|Crossing Avon Avenue (Reilly, Newark)|
"Historically, our working and learning lives have been overly coded," writes Renee Charney on the first page of her dissertation, Rhizomatic Learning and Adapting: A Case Sturdy Exploring Interprofessional Team's Lived Experience (unpublished). I am serving as a committee member for Renee who will defend her dissertation in a few weeks. That opening line, so bold, caught and held my attention as I read her work. Frankly, it's the finest dissertation I've read and I found myself wanting to write academically again. I wanted to wade into that sea of middles that I have known and forgotten. I wanted to dwell in that storied world Renee (re)presents so invitingly and think about codification, standards, tacit ways of knowing, grief and stories.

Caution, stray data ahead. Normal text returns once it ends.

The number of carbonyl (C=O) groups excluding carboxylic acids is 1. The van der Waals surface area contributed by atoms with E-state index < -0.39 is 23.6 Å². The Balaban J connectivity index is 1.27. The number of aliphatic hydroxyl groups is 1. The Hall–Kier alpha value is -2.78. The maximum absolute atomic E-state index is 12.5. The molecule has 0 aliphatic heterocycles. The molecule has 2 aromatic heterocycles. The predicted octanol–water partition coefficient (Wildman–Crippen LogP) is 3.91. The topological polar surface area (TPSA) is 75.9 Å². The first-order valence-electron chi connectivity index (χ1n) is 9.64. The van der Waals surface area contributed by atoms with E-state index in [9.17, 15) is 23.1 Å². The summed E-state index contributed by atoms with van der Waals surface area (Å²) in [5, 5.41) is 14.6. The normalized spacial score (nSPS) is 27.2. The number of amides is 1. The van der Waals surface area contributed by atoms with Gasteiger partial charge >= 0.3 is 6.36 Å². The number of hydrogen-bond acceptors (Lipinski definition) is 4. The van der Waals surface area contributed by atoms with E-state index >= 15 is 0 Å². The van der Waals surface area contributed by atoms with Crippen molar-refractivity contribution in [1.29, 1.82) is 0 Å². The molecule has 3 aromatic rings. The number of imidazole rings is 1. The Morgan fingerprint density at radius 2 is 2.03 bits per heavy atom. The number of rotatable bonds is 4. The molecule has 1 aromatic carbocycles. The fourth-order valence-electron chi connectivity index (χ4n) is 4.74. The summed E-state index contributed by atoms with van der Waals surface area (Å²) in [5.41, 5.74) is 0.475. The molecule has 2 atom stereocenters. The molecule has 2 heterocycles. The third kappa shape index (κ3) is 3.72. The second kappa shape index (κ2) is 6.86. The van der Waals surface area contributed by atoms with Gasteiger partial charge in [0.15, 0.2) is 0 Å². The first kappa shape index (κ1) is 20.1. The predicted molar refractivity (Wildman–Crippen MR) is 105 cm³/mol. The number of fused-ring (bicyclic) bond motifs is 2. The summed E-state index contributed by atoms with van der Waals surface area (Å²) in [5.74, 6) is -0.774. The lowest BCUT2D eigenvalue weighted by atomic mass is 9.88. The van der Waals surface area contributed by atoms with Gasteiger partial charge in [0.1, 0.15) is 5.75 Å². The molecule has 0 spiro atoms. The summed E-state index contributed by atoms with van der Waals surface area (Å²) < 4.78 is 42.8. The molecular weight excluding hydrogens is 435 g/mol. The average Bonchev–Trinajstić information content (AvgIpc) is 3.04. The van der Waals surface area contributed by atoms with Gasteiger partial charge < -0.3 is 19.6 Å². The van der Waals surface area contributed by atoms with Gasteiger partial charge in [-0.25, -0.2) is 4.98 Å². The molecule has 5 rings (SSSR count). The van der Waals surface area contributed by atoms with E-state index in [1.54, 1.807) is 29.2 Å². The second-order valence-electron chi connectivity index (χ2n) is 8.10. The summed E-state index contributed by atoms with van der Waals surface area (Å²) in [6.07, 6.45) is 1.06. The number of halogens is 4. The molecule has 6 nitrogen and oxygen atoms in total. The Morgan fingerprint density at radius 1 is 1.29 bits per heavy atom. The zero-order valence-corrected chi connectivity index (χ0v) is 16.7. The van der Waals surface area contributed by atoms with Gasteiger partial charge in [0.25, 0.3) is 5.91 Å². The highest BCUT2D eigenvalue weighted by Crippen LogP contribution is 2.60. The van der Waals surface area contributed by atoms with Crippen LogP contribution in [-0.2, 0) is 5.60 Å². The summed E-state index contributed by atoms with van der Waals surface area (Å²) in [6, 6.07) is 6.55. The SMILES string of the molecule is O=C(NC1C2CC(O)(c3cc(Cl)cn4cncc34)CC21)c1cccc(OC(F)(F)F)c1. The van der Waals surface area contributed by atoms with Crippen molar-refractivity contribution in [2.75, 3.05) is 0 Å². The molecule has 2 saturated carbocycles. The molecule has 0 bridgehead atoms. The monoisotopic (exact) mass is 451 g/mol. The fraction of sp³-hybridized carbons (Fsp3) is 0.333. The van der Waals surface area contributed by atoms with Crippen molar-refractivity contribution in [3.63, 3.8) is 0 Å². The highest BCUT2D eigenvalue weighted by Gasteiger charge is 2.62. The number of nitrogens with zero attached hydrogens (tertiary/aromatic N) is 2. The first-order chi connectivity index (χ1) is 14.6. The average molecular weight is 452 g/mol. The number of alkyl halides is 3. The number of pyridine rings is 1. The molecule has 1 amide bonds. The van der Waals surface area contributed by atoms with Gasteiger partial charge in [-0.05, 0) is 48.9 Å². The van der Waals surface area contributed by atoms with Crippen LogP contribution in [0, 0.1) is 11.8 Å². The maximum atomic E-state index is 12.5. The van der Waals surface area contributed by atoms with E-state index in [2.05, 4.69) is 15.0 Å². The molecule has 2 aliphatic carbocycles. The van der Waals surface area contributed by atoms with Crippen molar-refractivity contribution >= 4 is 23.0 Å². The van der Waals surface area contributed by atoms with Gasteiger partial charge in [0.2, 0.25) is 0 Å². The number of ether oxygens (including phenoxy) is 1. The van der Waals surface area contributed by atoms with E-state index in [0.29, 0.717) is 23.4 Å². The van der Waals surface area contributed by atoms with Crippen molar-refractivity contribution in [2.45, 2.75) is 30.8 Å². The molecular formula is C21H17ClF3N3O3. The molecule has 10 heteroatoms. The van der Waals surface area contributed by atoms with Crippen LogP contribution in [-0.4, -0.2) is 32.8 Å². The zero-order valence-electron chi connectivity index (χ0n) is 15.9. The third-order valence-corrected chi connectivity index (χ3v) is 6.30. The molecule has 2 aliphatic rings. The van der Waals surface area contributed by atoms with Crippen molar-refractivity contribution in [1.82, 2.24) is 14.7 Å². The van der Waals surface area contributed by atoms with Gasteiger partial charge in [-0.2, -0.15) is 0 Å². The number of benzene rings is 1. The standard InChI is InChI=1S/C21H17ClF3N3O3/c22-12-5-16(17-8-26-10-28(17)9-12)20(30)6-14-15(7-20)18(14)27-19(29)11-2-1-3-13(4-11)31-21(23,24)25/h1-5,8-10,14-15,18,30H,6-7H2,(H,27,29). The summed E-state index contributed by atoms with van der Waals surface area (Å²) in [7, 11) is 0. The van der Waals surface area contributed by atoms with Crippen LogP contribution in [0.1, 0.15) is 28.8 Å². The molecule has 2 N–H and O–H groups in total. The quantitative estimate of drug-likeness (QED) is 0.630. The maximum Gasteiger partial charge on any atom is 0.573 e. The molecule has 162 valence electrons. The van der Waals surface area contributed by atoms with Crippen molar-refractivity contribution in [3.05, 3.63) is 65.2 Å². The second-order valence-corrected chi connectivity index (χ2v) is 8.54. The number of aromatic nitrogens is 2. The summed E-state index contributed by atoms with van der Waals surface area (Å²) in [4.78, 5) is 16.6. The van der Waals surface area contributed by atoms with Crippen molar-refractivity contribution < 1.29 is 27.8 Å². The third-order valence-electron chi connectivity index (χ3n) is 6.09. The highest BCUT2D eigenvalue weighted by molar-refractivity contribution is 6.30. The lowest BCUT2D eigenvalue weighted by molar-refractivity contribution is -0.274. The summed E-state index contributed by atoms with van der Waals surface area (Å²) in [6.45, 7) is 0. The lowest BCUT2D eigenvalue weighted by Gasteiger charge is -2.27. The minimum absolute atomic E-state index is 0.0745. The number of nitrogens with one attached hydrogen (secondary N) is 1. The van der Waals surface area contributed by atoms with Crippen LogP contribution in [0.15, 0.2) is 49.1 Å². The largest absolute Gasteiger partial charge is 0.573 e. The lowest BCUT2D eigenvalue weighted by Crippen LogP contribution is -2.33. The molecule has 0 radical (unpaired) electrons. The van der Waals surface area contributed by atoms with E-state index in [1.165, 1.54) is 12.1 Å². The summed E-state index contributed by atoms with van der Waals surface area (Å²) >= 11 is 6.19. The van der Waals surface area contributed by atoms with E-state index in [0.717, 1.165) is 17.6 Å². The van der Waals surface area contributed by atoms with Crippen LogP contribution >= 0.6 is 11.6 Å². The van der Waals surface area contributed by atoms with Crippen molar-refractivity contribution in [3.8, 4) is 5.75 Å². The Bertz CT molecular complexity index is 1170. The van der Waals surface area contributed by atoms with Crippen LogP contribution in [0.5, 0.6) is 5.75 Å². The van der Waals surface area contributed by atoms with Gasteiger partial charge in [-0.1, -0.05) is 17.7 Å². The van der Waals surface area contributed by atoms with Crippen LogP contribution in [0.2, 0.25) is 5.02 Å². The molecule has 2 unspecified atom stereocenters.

As I read I wondered:
- What does it mean to live/work overly coded? In such a world, what happens to thought? Confidence?
- What leads us to embrace certainty? How does it comfort? Complicate?
- Are content standards a form of exploitation as defined by Holmqvist? (see here and here) Must we exploit?
- How do we unlearn? How do organizations unlearn?
- Are stories representations of middle spaces?
- How might storytelling trigger unlearning
- Can a nation heal through the stories and counter-stories it tells? How can we better hear counter-stories?